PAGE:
Critical Thinking

Lesson 4: Reconsider

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  1. Educators will be able to explain how logical reasoning strategies can be applied.
  2. Educators will be able to describe how costs and benefits can be considered to make decisions.
  3. Educators will be able to explain that decision-making is an abstract process with lots of potentially correct answers.

Essential Question: How does information affect our decisions?


  1. Educators will be able to explain how logical reasoning strategies can be applied.
  2. Educators will be able to describe how costs and benefits can be considered to make decisions.
  3. Educators will be able to explain that decision-making is an abstract process with lots of potentially correct answers.

We might not think of ourselves as detectives, but we solve mysteries every day. We all walk around with the awareness that there’s more going on than we can see. To make sense of our world, we take bits of information and piece them together logically to help create a complete picture. The more information we gather, the clearer the picture appears, allowing us to make the best decisions.

So far, in this class, we’ve focused on finding good sources of information. In this module, we’ll talk about how we can use all the information we find to draw conclusions and make informed choices through reasoning processes and decision-making strategies.

Logical Reasoning

We can use new information to help us make decisions by using logical reasoning strategies. While all the techniques you’ll learn about use information to help us support conclusions, the approach can lead to different outcomes.

In this section, we’ll look at two approaches. In the first method, we will start with a suspected answer and support it with known information. Then, we’ll look at two methods where we start with the facts, using them to draw likely conclusions.

Supporting a theory with known facts

Deductive Reasoning

In deductive reasoning, you start with facts that are presumed to be true and use them to draw a conclusion. Consider the example below.

Jan likes all types of cake.

Carrot cake is a type of cake.

Jan must like carrot cake.

In this problem, the conclusion checks out. Jan does like all types of cake, and carrot cake is a real type of cake.

But the problem with deductive reasoning is that when any part of the chain isn’t true, you can end up with a conclusion that follows the logical process but ends up being false. Consider this example.

Jan likes all types of cake.

Broccoli is a type of cake.

Jan must like broccoli.

While it’s unlikely that anyone would actually call broccoli a type of cake, you can see in this example how an untrue assumption can lead to a false conclusion. Deductive reasoning can be very helpful in applications like computer programming when a machine is being taught to follow clear rules, but when making tougher decisions, even what we would typically see as objective facts have a lot of gray area. Because of this, we should also consider an observations-first approach.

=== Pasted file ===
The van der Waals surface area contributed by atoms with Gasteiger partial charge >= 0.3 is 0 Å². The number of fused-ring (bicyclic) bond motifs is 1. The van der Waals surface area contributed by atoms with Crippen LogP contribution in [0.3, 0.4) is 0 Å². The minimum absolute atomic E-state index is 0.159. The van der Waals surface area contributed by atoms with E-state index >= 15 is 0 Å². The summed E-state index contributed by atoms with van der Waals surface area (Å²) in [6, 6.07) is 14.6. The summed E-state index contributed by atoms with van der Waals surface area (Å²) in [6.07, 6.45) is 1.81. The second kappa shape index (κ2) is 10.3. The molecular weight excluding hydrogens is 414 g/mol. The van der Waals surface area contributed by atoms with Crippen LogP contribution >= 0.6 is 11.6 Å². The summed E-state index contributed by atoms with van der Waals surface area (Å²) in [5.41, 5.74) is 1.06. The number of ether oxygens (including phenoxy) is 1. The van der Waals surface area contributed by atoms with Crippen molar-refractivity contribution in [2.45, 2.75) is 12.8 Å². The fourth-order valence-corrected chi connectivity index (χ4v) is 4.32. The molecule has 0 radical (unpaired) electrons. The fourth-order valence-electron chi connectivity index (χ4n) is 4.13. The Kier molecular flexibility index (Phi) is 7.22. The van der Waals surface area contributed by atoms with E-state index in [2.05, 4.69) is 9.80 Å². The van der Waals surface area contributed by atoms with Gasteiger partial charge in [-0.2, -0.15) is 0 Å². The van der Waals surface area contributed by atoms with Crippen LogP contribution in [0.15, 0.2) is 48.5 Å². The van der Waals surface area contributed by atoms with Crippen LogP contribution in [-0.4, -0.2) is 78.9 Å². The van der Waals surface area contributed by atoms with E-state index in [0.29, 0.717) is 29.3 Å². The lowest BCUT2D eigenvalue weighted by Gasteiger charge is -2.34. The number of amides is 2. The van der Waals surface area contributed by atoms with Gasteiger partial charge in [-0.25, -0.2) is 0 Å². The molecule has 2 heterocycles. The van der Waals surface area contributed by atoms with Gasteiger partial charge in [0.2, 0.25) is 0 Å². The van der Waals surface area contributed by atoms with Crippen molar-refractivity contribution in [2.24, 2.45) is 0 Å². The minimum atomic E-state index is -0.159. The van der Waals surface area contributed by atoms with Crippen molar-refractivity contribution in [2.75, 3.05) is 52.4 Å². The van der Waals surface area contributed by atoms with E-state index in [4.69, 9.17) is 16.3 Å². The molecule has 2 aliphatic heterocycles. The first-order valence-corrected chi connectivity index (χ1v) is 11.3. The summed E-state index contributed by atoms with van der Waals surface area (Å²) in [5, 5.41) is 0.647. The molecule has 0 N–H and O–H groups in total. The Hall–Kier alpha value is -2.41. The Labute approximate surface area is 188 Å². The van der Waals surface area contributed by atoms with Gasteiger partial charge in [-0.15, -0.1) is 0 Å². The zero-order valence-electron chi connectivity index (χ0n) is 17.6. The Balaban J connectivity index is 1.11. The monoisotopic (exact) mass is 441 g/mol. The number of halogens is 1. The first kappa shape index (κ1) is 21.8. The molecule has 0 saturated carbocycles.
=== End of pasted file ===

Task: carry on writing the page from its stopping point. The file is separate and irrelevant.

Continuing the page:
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Using observations to form a theory

Inductive Reasoning

We can use observations to form a theory by using inductive reasoning. Inductive reasoning relies on patterns to help us infer what will happen in the future. Because the past is often indicative of the future, it can be a helpful strategy. Consider the example below.

You go to a restaurant and you like the dish you order.

When you return, you order the same thing again and you like it again.

If you return to the restaurant again and order the same thing, you will likely enjoy your food.

Inductive reasoning can be useful, as it leads to likely conclusions from observations, but it does have limitations. What if the restaurant gets a new chef who changes their recipe? Or what if they get a shipment of spoiled food and the meal is terrible? While we can’t use inductive reasoning to definitively predict the future, it is a great way to use new information to make educated choices. The best indicator of future behavior is past behavior; we just have to be open to new outcomes as well.

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Abductive Reasoning

Another way you can use observations to draw conclusions is by using abductive reasoning. Like inductive reasoning, it relies on what we experience, but instead of relying on past patterns, it uses all available information to draw the best possible conclusion. The example below shows one application of abductive reasoning.

There is a long line at the movie theater ticket office.

There is only one movie showing today.

It is probably a good movie.

Abductive reasoning is common for professionals like doctors and detectives. It’s helpful for drawing conclusions with limited information. Abductive reasoning never leads to certainty, but as more information becomes available, specific conclusions become more likely.